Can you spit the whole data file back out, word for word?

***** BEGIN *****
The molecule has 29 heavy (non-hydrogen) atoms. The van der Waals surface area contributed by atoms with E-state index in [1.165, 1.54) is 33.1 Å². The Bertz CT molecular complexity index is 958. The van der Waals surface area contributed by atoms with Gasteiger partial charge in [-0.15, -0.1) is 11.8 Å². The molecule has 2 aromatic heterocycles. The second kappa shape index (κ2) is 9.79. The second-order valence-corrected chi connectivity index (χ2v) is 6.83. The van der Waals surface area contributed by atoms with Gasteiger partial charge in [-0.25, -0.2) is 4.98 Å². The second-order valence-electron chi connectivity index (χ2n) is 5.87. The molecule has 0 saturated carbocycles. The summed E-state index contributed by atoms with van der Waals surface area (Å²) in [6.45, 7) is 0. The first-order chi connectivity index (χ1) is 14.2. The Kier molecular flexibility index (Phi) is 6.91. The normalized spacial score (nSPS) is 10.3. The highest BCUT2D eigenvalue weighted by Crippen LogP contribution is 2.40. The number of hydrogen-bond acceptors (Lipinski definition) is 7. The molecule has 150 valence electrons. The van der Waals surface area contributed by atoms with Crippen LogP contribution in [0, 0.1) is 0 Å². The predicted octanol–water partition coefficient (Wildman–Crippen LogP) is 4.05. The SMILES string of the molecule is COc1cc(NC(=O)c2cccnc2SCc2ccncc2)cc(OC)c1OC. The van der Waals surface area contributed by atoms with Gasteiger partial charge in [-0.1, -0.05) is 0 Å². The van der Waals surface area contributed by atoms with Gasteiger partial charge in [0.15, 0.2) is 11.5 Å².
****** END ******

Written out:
The molecule has 29 heavy (non-hydrogen) atoms. The van der Waals surface area contributed by atoms with E-state index in [1.165, 1.54) is 33.1 Å². The Bertz CT molecular complexity index is 958. The van der Waals surface area contributed by atoms with Gasteiger partial charge in [-0.15, -0.1) is 11.8 Å². The molecule has 2 aromatic heterocycles. The second kappa shape index (κ2) is 9.79. The second-order valence-corrected chi connectivity index (χ2v) is 6.83. The van der Waals surface area contributed by atoms with Gasteiger partial charge in [-0.25, -0.2) is 4.98 Å². The second-order valence-electron chi connectivity index (χ2n) is 5.87. The molecule has 0 saturated carbocycles. The summed E-state index contributed by atoms with van der Waals surface area (Å²) in [6.45, 7) is 0. The first-order chi connectivity index (χ1) is 14.2. The Kier molecular flexibility index (Phi) is 6.91. The normalized spacial score (nSPS) is 10.3. The highest BCUT2D eigenvalue weighted by Crippen LogP contribution is 2.40. The number of hydrogen-bond acceptors (Lipinski definition) is 7. The molecule has 150 valence electrons. The van der Waals surface area contributed by atoms with Crippen LogP contribution in [0, 0.1) is 0 Å². The predicted octanol–water partition coefficient (Wildman–Crippen LogP) is 4.05. The SMILES string of the molecule is COc1cc(NC(=O)c2cccnc2SCc2ccncc2)cc(OC)c1OC. The van der Waals surface area contributed by atoms with Gasteiger partial charge in [-0.1, -0.05) is 0 Å². The van der Waals surface area contributed by atoms with Gasteiger partial charge in [0.15, 0.2) is 11.5 Å².